I was born into the first generation to benefit from a National Health Service with the core principles that it meets the needs of everyone, and is free to all at the point of delivery. NHS Scotland is funded by the Scottish Government out of the block grant it gets as being part of the United Kingdom.
I’m not surprised that the SNP are skirting around the details of their desired partition of the UK (aka ‘independence’). If the SNP and the other partitionist parties, Alba and the Greens, eventually get their way there will be no UK block grant to fund those NHS core principles.
The economy of a small independent country on the fringe of Europe simply cannot fund an NHS ‘free to all at the point of delivery’. The Republic of Ireland can’t afford it after 100 years of independence, so Scotland certainly won’t.
Today there is no ‘hard border’ between Northern Ireland and the Republic, but there is a very distinct ‘health border’.
Northern Ireland enjoys exactly the same NHS ‘free to all’ as the rest of the UK. Across the border in the Republic, access to their ‘two tier’ health care system is means tested.
Only 30 per cent of the residents there have mainly free health care due to being in low pay or on welfare benefits; the rest of the population have to pay for medicine, GP services, hospital treatments etc.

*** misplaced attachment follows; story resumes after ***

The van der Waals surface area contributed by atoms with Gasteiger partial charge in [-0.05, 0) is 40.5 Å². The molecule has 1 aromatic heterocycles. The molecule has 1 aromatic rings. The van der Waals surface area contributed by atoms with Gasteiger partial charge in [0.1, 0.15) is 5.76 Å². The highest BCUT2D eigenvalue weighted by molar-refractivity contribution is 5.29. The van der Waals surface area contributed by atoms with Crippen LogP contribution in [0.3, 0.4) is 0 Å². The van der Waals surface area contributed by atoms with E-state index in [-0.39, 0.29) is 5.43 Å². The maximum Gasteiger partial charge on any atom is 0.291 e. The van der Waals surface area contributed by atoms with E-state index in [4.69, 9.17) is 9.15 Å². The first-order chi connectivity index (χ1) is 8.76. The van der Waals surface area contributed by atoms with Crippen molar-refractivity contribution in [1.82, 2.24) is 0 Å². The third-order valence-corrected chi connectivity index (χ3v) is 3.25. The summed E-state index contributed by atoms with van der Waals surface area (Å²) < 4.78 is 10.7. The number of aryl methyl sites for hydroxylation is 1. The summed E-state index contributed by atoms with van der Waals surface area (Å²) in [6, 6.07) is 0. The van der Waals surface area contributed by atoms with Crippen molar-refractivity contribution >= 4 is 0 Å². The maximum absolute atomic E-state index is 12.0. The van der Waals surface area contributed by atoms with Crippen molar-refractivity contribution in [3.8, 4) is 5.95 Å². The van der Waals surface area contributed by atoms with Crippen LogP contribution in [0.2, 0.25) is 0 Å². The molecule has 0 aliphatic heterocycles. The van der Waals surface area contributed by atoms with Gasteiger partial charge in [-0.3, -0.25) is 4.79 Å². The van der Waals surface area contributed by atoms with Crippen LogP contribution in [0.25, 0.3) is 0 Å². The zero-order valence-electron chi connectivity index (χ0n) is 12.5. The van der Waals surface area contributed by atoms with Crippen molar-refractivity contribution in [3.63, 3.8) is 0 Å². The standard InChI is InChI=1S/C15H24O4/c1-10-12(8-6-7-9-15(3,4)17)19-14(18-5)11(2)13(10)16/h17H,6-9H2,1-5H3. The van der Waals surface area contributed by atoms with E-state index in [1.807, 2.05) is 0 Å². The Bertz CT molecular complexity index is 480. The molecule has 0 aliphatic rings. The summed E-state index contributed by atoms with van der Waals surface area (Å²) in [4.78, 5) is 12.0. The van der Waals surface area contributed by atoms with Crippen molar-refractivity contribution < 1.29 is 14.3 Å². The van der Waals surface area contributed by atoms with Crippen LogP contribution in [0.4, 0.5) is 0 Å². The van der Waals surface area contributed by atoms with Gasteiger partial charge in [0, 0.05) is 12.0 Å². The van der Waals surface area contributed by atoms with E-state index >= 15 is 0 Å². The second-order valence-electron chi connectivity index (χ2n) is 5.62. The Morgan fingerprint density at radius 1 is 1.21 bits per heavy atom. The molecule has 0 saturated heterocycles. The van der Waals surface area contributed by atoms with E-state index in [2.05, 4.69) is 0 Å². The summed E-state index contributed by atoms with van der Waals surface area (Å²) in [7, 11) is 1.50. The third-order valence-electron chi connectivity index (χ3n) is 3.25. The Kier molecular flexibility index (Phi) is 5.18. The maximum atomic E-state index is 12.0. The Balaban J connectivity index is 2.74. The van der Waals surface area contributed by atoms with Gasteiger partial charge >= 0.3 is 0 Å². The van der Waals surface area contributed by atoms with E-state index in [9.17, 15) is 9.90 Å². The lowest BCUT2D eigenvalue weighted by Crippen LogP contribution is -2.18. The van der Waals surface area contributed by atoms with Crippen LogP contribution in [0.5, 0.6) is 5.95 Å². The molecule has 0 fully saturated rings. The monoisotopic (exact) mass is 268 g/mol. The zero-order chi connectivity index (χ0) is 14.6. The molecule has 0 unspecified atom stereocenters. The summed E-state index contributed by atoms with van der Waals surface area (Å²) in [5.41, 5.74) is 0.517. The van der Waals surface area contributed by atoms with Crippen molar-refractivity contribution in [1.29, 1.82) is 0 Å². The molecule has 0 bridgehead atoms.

If Scotland breaks away from the UK then there will be a ‘health border’ with the rest of the UK and we, like the Irish, will have to pay for our health care.
Examples of what the Irish have to pay:
- GP visit £45 to £65.
- Visit to A&E without a GP referral £87.
- Stay in hospital £70 per night up to a cap of £700.
- An X-ray from £78 and up.
- A MRI scan from £208 and up.
- Drugs cost capped only for some at £125 per month.
The Irish Republic has some of the highest rate of unmet need for healthcare due to cost, and longest waiting times for treatment in the EU. It is of little wonder then, that many have turned to the private sector for treatment to avoid delays, either paying out of their own pocket or through private health insurance. Indeed, some cross the border into Northern Ireland for private treatment, which is in many cases cheaper than in the Republic.
The SNP know full well that ‘independence’ will mean an end to the NHS as we know it. That’s why they don’t want to build Shetland a new hospital or pay for our MRI scanner. That’s why they are already talking about centralisation of health boards in Scotland.
If the SNP and the other partitionists get their way, I will be of the generation that saw both the beginning and the end of the NHS in Scotland as we have known it.
As a resident in Scotland I will not be eligible for free NHS services anywhere else in the UK.
With the looming threat of partition, and if I was a young person in Scotland today, I’d be seriously looking at private health insurance, or emigration across the SNP’s inevitable health border.